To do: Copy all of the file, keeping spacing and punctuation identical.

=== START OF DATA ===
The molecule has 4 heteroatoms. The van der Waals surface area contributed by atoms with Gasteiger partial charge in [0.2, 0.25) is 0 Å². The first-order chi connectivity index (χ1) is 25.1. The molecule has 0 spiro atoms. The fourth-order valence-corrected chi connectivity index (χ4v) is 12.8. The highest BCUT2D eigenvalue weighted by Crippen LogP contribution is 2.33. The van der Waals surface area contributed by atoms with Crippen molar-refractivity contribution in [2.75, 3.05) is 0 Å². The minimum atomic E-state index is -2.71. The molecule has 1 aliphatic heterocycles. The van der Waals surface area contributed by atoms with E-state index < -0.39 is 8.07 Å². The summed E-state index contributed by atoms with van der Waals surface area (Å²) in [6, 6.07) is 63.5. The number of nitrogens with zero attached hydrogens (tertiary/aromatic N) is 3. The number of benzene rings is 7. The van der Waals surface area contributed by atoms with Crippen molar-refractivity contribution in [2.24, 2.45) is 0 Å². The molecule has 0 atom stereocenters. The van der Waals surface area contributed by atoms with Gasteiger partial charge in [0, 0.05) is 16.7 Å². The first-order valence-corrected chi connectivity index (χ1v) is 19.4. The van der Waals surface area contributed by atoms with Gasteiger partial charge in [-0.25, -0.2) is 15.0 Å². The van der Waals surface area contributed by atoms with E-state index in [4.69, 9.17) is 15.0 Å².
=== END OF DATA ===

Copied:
The molecule has 4 heteroatoms. The van der Waals surface area contributed by atoms with Gasteiger partial charge in [0.2, 0.25) is 0 Å². The first-order chi connectivity index (χ1) is 25.1. The molecule has 0 spiro atoms. The fourth-order valence-corrected chi connectivity index (χ4v) is 12.8. The highest BCUT2D eigenvalue weighted by Crippen LogP contribution is 2.33. The van der Waals surface area contributed by atoms with Crippen molar-refractivity contribution in [2.75, 3.05) is 0 Å². The minimum atomic E-state index is -2.71. The molecule has 1 aliphatic heterocycles. The van der Waals surface area contributed by atoms with E-state index < -0.39 is 8.07 Å². The summed E-state index contributed by atoms with van der Waals surface area (Å²) in [6, 6.07) is 63.5. The number of nitrogens with zero attached hydrogens (tertiary/aromatic N) is 3. The number of benzene rings is 7. The van der Waals surface area contributed by atoms with Crippen molar-refractivity contribution in [2.24, 2.45) is 0 Å². The molecule has 0 atom stereocenters. The van der Waals surface area contributed by atoms with Gasteiger partial charge in [0, 0.05) is 16.7 Å². The first-order valence-corrected chi connectivity index (χ1v) is 19.4. The van der Waals surface area contributed by atoms with Gasteiger partial charge in [-0.25, -0.2) is 15.0 Å². The van der Waals surface area contributed by atoms with E-state index in [4.69, 9.17) is 15.0 Å².